Originally posted by Velociryx
I see that a number of folks have read this thread over the past couple of days, and just in case those who have read have also downloaded the game, I thought I’d share my latest game experience.
Started as France, used what has become my “standard opener” for that nation, heading south from Paris with my trusty engineer, with an eye toward road-building out to the three iron deposits the French have access to. Turn one, I set the “Large Hull – Indiaman” as my research goal, and began working on all three of the “level one” techs that are pre-requisites for it. Also established embassies with both the Italians and the Swiss with the long-term goal of bringing them under my control in the mid game without firing a shot.
Subsidies – I gave the Swiss and Italians 25% (this would be increased to 50% in a few turns, and finally to 75% sometime around 1600). All the other Great Powers in the game got a 10% trade subsidy from me.
Immediately recruited two new workers (which exhausted my supply of cloth), and a second Explorer (which left me with only two paper, and I promptly put those on the open market for some quick cash).
Trade-wise, everything worked like a dream. I was getting deals reliably from both the Italians and the Swiss every turn, and my progress with the Builder/Engineer team was plodding but steady.
In 1510 I discovered the New World, and my pair of Explorers immediately set out to do some serious shroud busting in the region. I found my first target right away ... a territory containing two sugar cane tiles that appeared (if the intelligence report could be trusted) to be lightly guarded ... so, I set my “fleet” – a single Carrack – to prep a landing site, and put the Army of Paris on alert for marching orders the following turn.
As I had hoped, the battle went swimmingly! There were only two native units present, and we crushed them under the heel of our French boots. The province was ours! Further scouting revealed that there were two “capitol territories” (the Sioux and the Pueblo?) nearby, and that’s when I knew this was going to be a real gem of a game. Two ports within easy striking distance, and every turn, my Explorers were uncovering more of what I wanted to see. Lots of mountainous terrain, and lots of sugar. Heaven.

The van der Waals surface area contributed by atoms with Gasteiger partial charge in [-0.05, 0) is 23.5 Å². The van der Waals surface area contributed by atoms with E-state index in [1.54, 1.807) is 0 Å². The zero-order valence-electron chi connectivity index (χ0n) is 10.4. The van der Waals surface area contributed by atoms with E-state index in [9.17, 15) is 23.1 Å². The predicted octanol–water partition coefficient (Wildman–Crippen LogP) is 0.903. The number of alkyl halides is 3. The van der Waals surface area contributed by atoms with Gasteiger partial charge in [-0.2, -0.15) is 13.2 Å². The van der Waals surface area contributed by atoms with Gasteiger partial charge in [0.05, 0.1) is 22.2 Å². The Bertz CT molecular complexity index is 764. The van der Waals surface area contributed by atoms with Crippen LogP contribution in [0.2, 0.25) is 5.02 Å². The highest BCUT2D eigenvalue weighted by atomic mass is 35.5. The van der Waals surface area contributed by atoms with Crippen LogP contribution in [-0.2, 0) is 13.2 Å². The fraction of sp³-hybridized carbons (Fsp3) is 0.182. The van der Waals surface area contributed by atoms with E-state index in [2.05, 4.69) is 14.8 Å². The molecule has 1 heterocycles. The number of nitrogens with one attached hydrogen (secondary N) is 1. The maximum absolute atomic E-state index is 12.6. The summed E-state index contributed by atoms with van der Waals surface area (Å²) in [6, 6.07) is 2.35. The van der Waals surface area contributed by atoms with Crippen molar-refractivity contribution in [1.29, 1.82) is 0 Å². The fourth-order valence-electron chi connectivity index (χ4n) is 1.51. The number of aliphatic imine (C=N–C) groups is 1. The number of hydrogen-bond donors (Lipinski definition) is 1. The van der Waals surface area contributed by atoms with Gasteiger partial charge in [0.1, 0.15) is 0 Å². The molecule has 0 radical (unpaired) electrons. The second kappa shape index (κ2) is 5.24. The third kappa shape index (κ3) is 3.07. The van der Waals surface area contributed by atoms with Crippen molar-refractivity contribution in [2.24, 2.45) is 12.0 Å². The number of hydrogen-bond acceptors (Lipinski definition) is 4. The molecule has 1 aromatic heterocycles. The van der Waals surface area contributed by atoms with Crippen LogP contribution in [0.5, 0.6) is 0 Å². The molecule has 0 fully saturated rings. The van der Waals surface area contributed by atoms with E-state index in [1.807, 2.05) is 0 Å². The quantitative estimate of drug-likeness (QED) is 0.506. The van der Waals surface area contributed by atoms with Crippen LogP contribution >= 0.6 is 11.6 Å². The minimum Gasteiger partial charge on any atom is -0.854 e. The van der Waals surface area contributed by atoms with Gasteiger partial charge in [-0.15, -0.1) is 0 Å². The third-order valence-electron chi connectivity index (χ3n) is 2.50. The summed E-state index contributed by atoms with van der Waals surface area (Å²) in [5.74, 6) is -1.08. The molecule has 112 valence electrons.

Plans were immediately made to bulk up my military presence in the New World (since my trusty three units – 1 Pikeman, 1 Musketeer, and 1 Knight – would surely be insufficient to capture a capitol territory. I knew going in that this would set me back a bit economically, but the rewards were simply too great to be ignored!
So ... as I was making the necessary materials (cloth and bronze) I’d need to train a pair of new knights, my Explorers revealed that neighboring territories contained gold, silver, AND gems! Ahhhh, the riches of the mountains! And as luck would have it, those territories fell directly along the “conquest path” I had mapped out to reach one of the two Indian capitols.
Before long, the new Knights were en route to my new colony and my explorers had discovered more iron ore in the mountain regions nearby than was contained in all of France ... all of TWO Frances, actually, and my spirits were soaring! As fate/luck/good scouting would have it, I had landed myself right in the heart of the mother lode!
With the army reinforced, they swiftly began a program of systematic conquest, resting only when one or more units was really banged up, otherwise, pressing our advantage every turn and claiming more and more of the riches we had discovered thus far. Eight years later, we drew up next to the capitol of the Sioux, and stopped. My troops had a medal each, but would need to be at their best before attempting such a fight. The timing worked out great too, because I was running out of money, and I knew from previous attempts that capturing a capitol territory brought with it a cash windfall.
So ... a few years spent polishing my gains (and sending my overworked Engineer to the New World to begin the arduous task of road-building down from the mountains where all the riches were out toward the port that (hopefully) would soon be in my possession.
We held our breath, and waited anxiously ... praying that no other Great Power would beat us to the punch while we were prepping for the fight ahead.